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Jim Bishop | Sparkling summer ignites love affair with autumn

A touch of melancholia came over me as I looked up and noted the tinge of color displayed among the top branches of the sugar maple tree in our front yard.

It seems a bit early for Mother Nature to be applying her multi-colored palette to the foliage, even though the first day of autumn was Sept. 22. I wonder whether this might serve as an early warning signal of some interesting weather shifts might be in store for Valley denizens.

After all, I suspect that most of us have been spoiled by what has to be one of the more unusual summers that I can recall of our long (38 years) sojourn in this resplendent corner of God’s half acre. It’s amazing how few days we had with temperatures creeping over 90 degrees with accompanying high relative humidity, not even during August.

A similar feeling hit me as I reluctantly exited the Westover Pool complex the last Sunday in August, the final day of the season for the outdoor facilities. This year, I wasn’t tempted to buy an individual season pass until mid-July because of the uncommonly cool weather up to that point.

Now, I must adjust my exercise regimen, returning to walking regularly along the wide streets of our development, supplemented by the indoor track at EMU. I never did care for jogging, but walking is a pleasure – until colder weather arrives and I must talk myself out the door.

I’m feeling almost guilty in reflecting with much satisfaction on the summer that was.

Our “garden” – for some 32 years covering a sizable portion of our back yard and then plowed under and seeded to grass – consisted this summer of six Better Boy tomato plants. The fruit grew large but insisted on remaining green until mid-August. The resultant harvest, while not bountiful, has provided numerous memorable gastronomical delights as a succulent side to freshly-picked Silver Queen sweet corn and lemonade.

It doesn’t get much better than this in the ingestion department – except for getting my licks on a Kline’s ice cream cone while cruising and playing the radio – some 50’s tunes, naturally – with the top down on the Miata. I fear it’s too late for me to grow up now.

I took more vacation days this summer than in any previous year in my long tenure at the same workplace – ten incredible days of being blown away by the drop-dead dazzling scenery of our 49th state, Alaska, in June, followed by our annual family pilgrimage to Ocean City, N.J., in mid-July. The perfect weather followed us to the Jersey Shore, where each day was a carbon copy of the previous one – comfortable temperatures, clear blue skies and inviting surf.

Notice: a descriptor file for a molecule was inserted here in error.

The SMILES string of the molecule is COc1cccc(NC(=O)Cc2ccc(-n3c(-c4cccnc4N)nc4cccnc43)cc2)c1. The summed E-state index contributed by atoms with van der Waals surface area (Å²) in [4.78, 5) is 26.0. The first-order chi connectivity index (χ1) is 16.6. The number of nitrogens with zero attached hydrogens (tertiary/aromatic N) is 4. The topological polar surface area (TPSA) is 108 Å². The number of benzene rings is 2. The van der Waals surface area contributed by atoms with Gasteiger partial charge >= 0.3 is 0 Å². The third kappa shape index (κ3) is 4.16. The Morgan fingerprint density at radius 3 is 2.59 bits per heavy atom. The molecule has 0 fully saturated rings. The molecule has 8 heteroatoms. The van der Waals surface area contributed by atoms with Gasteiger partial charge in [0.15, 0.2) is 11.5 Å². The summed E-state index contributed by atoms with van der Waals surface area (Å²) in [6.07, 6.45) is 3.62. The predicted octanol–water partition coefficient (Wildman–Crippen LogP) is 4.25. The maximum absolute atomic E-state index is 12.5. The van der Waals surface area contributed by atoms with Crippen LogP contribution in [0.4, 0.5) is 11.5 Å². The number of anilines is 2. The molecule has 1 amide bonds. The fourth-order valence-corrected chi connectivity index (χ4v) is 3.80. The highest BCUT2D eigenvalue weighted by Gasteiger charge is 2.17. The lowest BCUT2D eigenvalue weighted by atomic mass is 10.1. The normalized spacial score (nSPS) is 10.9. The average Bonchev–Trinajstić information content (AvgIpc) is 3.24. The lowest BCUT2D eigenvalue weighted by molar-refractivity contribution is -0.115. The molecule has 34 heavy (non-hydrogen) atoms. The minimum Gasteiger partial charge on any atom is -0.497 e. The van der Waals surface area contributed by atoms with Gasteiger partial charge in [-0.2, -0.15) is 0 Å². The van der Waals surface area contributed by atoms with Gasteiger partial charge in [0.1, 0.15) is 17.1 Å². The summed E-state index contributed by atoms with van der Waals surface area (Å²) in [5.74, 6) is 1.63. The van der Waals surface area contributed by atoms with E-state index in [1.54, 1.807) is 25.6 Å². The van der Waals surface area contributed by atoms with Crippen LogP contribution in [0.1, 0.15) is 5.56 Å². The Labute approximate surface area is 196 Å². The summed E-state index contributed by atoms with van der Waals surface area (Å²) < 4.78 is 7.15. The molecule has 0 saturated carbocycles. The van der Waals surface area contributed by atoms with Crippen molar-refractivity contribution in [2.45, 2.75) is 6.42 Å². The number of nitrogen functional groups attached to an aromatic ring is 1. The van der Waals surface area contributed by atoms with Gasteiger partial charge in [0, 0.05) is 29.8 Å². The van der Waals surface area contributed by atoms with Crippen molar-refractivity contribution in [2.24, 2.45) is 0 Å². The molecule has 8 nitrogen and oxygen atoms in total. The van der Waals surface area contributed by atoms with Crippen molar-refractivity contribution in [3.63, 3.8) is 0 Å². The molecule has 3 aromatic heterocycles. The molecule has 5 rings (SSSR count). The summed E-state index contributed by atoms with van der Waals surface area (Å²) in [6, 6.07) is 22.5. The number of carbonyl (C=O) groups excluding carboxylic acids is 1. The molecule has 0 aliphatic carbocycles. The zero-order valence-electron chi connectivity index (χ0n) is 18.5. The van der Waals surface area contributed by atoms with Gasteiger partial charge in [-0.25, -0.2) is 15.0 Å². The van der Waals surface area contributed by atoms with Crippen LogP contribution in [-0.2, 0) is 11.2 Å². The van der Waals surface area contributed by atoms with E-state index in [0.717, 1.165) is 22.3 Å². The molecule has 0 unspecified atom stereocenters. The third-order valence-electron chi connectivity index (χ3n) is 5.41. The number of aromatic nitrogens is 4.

In the past, the ocean water warming to a decent temperature usually resulted in an invasion of stinging jellyfish and gobs of seaweed that wrapped around your legs like wet toilet paper. Not so this summer. What did we do to deserve this tranquil treat?

These pleasurable experiences provided a wake-up call: The clock is ticking, I finally realized, and before all the grains of sand hit the bottom of the hourglass I want to do more than make tracks on the New Jersey beach. Other sights and sounds, many in unexplored regions of the U.S., beckon this burgeoning traveler.

Meanwhile, other signs of the time flash reminders of the changing seasons – the foliage on the peony bushes turning silvery, the lower leaves on our rainbow-spangled rows of zinnias developing what appears to be a bad rash, shutting off our home air-conditioning system in favor of throwing open the windows to welcome the cool night breezes.

Before we know it, the leaves on our mature maples will spread a colorful wall-to-wall carpet on our yard, the convertible top will drop less often on the Miata and heavenly shades of night will be falling as I motor home from work.

And, not to suggest that we’re rushing the season, but I’ll not be surprised to see the first signs of the holiday season in stores – Christmas greeting cards on display before Halloween arrives – the end of Daylight Savings Time and perhaps even a few wayward snowflakes before the first killing frost.

But, these changes must come, and I must rise up and meet them, if not with grand anticipation then at least with a sense of gratitude fueled by glorious memories of one of the best summers of my life.

 

– Column by Jim Bishop


augusta free press news
augusta free press news


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